4. Oh, don't worry. Bob will be writing a lengthy multipart series of articles on the origin of the favored narrative of how Martin was back at his house and doubled back to attack Zimmerman as Z was innocently returning to his vehicle and banging his flashlight while looking for an address to give to the dispatcher who he had already hung up with and had told to have the police call him on his cell phone. It will be fascinating.

      And by the way, although it shouldn't have to be said, I will say it anyway.

      If Trayvon Martin never said, "you got a fucking problem, homey", then the very next sentence that Zimmerman put in Martin's mouth, "well, you got one now" just prior to allegedly punching him in the nose, doesn't make any sense. It is totally incongruous.

    5. Quaker in a BasementAugust 2, 2013 at 2:46 PM

      Anon keeps insisting that Rachel Jeantel's testimony put Martin back at his father's house just prior to the confrontation with Zimmerman.

      Anon can't seem to remember that Jeantel also testified that Martin told her that he thought he had lost whoever was following him and then realized that the man was still behind him. She further testified that she could hear someone asking "What are you doing around here?" and then heard Martin saying "Get off! Get off!"

      I'm sure Anon can explain to us how these bits of testimony also show Martin was the aggressor.

    6. The problem is that Jeantel testified to hearing this at the exact time that Zimmerman was on the phone to the police and they didn't hear the same things being said.

    7. It isn't true that Martin had no history of fighting and other school difficulties, including being found with jewelry suspected to have been part of a burglary. Martin's cell phone text messages do not support the picture of him as a kid with no prior problems, since they refer to repeated suspensions, plans to buy a gun, hiding his stash of marijuana, and being kicked out by his mother and having to go live with his father. It is not right to ignore all of this in order to portray Martin as an innocent teen with no prior problems whatsoever, John Kane.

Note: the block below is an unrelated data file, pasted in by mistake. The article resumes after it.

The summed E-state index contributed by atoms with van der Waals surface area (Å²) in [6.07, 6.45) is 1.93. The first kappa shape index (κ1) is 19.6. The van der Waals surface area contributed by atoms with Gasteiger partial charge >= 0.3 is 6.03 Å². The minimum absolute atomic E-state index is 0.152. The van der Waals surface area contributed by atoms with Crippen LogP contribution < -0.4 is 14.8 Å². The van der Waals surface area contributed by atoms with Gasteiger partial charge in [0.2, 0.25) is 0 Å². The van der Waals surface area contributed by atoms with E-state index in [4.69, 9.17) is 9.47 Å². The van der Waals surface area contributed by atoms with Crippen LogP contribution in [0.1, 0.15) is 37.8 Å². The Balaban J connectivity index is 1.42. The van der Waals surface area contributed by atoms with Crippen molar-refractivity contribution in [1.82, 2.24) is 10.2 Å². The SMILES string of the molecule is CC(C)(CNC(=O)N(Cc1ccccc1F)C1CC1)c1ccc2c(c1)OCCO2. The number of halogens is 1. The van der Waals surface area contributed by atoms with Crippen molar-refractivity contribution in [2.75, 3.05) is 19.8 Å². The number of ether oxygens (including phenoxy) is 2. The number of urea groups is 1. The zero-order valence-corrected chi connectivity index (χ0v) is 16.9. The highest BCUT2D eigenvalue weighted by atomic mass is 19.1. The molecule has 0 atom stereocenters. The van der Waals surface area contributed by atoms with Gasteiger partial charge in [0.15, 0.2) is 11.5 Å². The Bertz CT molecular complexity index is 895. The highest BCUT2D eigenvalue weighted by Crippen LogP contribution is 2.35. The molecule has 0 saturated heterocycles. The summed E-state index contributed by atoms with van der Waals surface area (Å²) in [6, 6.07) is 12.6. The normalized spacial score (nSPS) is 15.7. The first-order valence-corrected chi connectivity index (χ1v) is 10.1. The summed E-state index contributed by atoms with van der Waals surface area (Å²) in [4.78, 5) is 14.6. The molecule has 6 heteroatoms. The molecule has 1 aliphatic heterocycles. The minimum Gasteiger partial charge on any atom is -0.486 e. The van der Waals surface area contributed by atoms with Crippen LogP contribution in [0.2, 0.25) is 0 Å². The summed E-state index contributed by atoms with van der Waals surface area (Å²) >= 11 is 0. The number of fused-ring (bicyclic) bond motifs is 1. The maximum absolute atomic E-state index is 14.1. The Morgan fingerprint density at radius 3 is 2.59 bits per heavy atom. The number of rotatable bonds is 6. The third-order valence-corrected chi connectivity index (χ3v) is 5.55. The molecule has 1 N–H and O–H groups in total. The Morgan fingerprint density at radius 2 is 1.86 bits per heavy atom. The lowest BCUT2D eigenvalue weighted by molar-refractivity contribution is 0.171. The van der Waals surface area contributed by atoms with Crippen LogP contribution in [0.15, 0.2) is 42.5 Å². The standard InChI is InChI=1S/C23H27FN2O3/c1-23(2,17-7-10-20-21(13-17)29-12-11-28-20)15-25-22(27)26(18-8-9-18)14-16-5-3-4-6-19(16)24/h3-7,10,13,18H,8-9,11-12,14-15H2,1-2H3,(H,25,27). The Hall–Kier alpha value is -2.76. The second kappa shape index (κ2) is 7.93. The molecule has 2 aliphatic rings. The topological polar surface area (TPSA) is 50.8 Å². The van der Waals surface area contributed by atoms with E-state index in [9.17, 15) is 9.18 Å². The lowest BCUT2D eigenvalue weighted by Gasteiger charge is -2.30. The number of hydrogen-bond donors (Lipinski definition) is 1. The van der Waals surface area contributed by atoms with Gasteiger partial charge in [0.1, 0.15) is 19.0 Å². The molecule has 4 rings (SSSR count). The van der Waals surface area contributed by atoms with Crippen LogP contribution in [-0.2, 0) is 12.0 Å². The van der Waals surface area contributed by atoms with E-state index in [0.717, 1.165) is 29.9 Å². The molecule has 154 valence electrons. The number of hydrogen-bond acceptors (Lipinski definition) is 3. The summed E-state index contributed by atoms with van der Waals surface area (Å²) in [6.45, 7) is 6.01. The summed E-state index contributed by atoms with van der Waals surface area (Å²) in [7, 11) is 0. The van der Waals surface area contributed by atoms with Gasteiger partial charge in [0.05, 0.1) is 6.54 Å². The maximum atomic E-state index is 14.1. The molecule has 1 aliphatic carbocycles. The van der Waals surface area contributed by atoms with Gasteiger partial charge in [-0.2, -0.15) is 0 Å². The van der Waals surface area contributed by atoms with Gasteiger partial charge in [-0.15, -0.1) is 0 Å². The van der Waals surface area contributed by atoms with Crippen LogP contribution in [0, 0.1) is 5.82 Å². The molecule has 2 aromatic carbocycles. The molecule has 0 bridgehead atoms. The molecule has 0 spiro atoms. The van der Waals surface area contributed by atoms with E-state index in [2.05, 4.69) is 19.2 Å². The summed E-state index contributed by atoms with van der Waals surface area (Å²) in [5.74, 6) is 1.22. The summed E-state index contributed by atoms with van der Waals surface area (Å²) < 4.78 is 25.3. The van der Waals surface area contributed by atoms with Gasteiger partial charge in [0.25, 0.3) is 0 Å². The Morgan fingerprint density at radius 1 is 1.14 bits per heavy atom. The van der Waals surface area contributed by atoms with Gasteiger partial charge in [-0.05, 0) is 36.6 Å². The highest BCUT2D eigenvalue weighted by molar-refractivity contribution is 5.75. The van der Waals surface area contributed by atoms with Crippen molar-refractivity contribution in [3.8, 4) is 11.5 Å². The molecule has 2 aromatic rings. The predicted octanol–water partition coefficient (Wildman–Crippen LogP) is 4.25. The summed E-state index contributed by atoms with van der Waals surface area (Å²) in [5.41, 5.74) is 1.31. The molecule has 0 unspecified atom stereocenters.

8. "Plans" to buy a gun? So now we're convicting a kid on his text messages?

      Marijuana now makes him violent? Then so is pretty much more than half of America then.

      Being kicked out by his mother? Let's see some hard evidence of that.

      Trayvon had NO HISTORY OF FIGHTING and you present no evidence to contradict that. Zimmerman had numerous run-ins with the law that involved violence. He and his wife lied to the court about money.

      Pretty much everything you said was just made up.

  22. 2) Testimony from the girl on the phone putting Martin back at his house 4 minuted before he turned around and apparently hunted down Zim.

    Show me.